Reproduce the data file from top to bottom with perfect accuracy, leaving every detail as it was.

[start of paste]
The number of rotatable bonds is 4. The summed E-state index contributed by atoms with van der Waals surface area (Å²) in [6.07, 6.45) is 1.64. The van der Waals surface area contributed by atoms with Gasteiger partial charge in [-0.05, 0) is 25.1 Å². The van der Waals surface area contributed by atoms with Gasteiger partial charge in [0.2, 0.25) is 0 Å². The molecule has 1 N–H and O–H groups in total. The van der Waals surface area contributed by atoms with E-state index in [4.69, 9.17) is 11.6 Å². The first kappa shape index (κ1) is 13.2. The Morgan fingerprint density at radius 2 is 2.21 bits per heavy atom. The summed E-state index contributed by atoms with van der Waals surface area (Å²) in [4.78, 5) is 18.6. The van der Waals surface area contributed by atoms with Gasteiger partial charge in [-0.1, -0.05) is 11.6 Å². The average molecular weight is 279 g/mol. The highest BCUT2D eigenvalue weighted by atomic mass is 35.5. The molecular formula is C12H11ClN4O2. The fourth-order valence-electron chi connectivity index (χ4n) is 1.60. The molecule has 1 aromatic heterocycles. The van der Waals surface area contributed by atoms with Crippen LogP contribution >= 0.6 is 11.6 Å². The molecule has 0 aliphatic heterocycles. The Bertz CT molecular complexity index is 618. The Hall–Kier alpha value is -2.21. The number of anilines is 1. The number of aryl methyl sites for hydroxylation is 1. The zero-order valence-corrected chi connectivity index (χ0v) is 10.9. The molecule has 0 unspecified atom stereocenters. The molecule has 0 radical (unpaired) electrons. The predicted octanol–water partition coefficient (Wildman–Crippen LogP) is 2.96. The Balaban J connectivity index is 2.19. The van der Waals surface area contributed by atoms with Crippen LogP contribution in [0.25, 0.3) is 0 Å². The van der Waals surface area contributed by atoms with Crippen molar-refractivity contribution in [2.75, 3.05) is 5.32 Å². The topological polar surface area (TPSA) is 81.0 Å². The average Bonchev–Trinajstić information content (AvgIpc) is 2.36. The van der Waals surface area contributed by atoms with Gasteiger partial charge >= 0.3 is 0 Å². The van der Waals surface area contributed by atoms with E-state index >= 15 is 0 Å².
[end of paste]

The number of rotatable bonds is 4. The summed E-state index contributed by atoms with van der Waals surface area (Å²) in [6.07, 6.45) is 1.64. The van der Waals surface area contributed by atoms with Gasteiger partial charge in [-0.05, 0) is 25.1 Å². The van der Waals surface area contributed by atoms with Gasteiger partial charge in [0.2, 0.25) is 0 Å². The molecule has 1 N–H and O–H groups in total. The van der Waals surface area contributed by atoms with E-state index in [4.69, 9.17) is 11.6 Å². The first kappa shape index (κ1) is 13.2. The Morgan fingerprint density at radius 2 is 2.21 bits per heavy atom. The summed E-state index contributed by atoms with van der Waals surface area (Å²) in [4.78, 5) is 18.6. The van der Waals surface area contributed by atoms with Gasteiger partial charge in [-0.1, -0.05) is 11.6 Å². The average molecular weight is 279 g/mol. The highest BCUT2D eigenvalue weighted by atomic mass is 35.5. The molecular formula is C12H11ClN4O2. The fourth-order valence-electron chi connectivity index (χ4n) is 1.60. The molecule has 1 aromatic heterocycles. The van der Waals surface area contributed by atoms with Crippen LogP contribution >= 0.6 is 11.6 Å². The molecule has 0 aliphatic heterocycles. The Bertz CT molecular complexity index is 618. The Hall–Kier alpha value is -2.21. The number of anilines is 1. The number of aryl methyl sites for hydroxylation is 1. The zero-order valence-corrected chi connectivity index (χ0v) is 10.9. The molecule has 0 unspecified atom stereocenters. The molecule has 0 radical (unpaired) electrons. The predicted octanol–water partition coefficient (Wildman–Crippen LogP) is 2.96. The Balaban J connectivity index is 2.19. The van der Waals surface area contributed by atoms with Crippen LogP contribution in [0.25, 0.3) is 0 Å². The van der Waals surface area contributed by atoms with Crippen molar-refractivity contribution in [2.75, 3.05) is 5.32 Å². The topological polar surface area (TPSA) is 81.0 Å². The average Bonchev–Trinajstić information content (AvgIpc) is 2.36. The van der Waals surface area contributed by atoms with Gasteiger partial charge >= 0.3 is 0 Å². The van der Waals surface area contributed by atoms with E-state index >= 15 is 0 Å².